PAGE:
Judgment of TimeMain article: Time perception
The specious present refers to the time duration wherein one's perceptions are considered to be in the present. The experienced present is said to be ‘specious’ in that, unlike the objective present, it is an interval and not a durationless instant. The term specious present was first introduced by the psychologist E.R. Clay, and later developed by William James.
Read more about this topic: Time
Other articles related to "judgment, judgment of time, of time, time":
... Judgment is based only on the balance between good deeds and sins during the whole of life, indicating that the book was influenced by Pharisaism ... or punishment immediately after the first judgment, while waiting for the Lord's coming, but the intercession of the saints makes it possible that, for some ...
... Judgement (or judgment) is the evaluation of evidence in the making of a decision ... The term has four distinct uses Informal - Opinions expressed as facts ...
... In addition to psychoactive drugs, judgements of time can be altered by temporal illusions (like the kappa effect ), age, and hypnosis ... The sense of time is impaired in some people with neurological diseases such as Parkinson's disease and attention deficit disorder ... Psychologists assert that time seems to go faster with age, but the literature on this age-related perception of time remains controversial ...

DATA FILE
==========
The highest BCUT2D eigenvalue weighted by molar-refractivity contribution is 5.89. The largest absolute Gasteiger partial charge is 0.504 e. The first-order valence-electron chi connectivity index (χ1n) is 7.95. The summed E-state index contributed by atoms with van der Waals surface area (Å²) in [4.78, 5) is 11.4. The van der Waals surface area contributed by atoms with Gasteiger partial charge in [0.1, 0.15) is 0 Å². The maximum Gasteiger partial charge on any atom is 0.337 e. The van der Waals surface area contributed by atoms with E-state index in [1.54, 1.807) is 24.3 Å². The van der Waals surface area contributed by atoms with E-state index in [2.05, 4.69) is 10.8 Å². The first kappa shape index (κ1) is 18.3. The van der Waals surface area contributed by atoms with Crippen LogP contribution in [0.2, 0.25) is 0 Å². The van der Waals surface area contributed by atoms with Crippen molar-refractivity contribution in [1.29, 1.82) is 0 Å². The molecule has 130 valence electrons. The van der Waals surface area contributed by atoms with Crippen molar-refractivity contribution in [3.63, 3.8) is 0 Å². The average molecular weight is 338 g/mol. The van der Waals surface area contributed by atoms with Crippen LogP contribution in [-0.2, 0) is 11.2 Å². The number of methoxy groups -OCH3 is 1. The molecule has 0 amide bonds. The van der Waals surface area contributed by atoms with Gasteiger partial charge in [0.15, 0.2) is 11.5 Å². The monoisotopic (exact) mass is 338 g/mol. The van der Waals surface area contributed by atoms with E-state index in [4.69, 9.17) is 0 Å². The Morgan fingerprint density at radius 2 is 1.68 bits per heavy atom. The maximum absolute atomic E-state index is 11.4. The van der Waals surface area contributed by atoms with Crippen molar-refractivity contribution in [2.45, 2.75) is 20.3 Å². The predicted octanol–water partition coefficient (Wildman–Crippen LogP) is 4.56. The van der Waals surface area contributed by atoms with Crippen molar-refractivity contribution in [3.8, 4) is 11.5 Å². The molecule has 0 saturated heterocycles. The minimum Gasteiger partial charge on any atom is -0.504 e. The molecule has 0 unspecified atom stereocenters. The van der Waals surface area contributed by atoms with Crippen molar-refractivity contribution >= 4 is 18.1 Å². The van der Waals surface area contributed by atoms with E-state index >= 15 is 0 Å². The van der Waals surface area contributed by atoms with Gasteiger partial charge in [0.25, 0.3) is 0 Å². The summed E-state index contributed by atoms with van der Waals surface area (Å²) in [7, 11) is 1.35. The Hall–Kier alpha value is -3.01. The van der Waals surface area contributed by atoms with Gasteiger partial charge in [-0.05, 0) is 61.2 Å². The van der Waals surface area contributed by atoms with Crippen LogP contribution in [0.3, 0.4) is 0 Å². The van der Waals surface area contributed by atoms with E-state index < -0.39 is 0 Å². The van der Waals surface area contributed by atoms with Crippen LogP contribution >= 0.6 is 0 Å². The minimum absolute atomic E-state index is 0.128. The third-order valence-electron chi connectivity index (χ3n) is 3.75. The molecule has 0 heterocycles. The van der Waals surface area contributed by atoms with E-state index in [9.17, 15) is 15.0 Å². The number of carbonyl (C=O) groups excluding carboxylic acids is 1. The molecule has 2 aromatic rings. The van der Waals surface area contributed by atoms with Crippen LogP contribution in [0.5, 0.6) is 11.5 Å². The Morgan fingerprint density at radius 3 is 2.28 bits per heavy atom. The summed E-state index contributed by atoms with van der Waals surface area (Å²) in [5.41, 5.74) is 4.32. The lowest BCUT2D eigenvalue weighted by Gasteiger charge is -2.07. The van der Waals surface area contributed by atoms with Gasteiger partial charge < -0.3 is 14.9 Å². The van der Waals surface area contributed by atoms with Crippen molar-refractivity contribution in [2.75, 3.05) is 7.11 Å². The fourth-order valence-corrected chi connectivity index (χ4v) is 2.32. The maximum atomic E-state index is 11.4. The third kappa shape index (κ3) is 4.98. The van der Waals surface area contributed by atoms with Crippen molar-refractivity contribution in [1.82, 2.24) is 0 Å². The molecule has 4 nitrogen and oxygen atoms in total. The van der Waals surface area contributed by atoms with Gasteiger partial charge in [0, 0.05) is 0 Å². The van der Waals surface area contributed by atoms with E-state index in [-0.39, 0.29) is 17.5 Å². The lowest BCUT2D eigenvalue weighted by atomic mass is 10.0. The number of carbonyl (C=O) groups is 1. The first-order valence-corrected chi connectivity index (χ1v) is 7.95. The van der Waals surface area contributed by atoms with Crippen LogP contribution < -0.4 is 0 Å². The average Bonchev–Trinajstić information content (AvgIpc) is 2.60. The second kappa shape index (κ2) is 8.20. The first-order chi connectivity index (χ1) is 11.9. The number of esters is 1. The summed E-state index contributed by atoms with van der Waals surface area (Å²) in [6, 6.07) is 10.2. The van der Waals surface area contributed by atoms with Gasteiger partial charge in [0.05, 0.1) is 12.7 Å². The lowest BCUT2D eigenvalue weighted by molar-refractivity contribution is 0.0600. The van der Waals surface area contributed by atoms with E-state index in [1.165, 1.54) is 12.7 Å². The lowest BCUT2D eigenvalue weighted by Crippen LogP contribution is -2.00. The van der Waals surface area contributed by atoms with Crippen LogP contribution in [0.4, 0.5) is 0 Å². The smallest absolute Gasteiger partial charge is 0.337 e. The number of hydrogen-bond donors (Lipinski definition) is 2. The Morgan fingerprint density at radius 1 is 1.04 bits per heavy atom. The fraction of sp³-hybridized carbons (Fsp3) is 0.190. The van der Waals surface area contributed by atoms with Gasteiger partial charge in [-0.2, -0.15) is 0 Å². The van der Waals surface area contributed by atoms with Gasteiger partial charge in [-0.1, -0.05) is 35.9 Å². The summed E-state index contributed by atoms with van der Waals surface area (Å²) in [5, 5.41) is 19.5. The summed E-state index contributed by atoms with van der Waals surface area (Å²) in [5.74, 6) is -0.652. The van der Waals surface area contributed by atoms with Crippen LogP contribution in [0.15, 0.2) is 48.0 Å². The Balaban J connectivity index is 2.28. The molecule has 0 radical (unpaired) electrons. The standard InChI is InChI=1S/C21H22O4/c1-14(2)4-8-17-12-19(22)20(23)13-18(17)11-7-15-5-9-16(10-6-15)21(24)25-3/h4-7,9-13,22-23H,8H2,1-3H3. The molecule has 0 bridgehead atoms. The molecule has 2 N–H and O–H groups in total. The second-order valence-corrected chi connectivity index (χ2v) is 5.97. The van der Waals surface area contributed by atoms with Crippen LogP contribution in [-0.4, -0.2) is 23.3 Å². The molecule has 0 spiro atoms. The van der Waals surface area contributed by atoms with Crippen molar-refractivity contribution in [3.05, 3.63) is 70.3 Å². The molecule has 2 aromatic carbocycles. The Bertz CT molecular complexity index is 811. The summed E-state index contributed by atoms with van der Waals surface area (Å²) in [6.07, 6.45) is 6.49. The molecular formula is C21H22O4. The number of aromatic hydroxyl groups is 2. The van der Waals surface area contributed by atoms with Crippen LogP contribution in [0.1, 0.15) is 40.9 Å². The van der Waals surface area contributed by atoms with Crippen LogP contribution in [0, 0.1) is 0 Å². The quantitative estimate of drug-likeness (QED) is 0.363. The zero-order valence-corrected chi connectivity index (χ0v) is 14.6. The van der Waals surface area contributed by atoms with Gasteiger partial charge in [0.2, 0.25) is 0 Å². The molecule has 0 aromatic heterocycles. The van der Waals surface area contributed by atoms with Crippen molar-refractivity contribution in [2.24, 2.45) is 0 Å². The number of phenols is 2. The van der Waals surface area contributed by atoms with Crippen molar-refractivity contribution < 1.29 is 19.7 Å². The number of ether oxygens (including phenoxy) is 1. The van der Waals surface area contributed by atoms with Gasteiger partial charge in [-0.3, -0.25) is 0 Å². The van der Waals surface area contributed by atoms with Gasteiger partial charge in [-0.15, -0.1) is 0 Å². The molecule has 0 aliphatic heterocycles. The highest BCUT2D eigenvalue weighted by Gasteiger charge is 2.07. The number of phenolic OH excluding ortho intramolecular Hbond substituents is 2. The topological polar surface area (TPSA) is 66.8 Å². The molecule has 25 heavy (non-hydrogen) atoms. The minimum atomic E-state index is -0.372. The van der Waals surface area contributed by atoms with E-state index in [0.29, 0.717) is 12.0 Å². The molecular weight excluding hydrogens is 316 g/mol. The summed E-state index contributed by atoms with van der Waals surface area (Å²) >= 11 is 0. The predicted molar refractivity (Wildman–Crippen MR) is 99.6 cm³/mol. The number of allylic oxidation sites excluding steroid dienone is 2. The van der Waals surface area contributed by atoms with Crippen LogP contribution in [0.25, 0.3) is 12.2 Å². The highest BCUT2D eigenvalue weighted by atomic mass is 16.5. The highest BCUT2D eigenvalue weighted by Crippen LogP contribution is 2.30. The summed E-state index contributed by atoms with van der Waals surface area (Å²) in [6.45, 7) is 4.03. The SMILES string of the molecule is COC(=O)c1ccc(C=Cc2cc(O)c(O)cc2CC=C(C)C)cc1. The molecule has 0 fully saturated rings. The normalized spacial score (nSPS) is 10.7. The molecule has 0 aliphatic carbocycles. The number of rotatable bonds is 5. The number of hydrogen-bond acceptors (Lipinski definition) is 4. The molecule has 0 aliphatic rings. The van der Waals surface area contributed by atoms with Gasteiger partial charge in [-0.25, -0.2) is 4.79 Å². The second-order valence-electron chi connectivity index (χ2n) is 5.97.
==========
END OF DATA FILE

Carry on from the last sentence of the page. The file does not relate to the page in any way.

... Judgment Day (2006) was the eighth annual Judgment Day professional wrestling pay-per-view event produced by World Wrestling Entertainment (WWE) ...
... Lord Diplock said the following “ Lord Justice Geoffrey Lane in a dissenting judgment, which for my part I find convincing, adopted the conventional approach ...
Famous quotes containing the words time and/or judgment:
“Her heavenly form
Angelic, but more soft and feminine,
Her graceful innocence, her every air
Of gesture or least action, overawed
His malice, and with rapine sweet bereaved
His fierceness of the fierce intent it brought.
That space of Evil One abstracted stood
From his own evil, and for the time remained
Stupidly good, of enmity disarmed,”
—John Milton (16081674)
“It shall be said his judgment ruled our hands.
Our youths and wildness shall no whit appear,
But all be buried in his gravity.”
—William Shakespeare (15641616)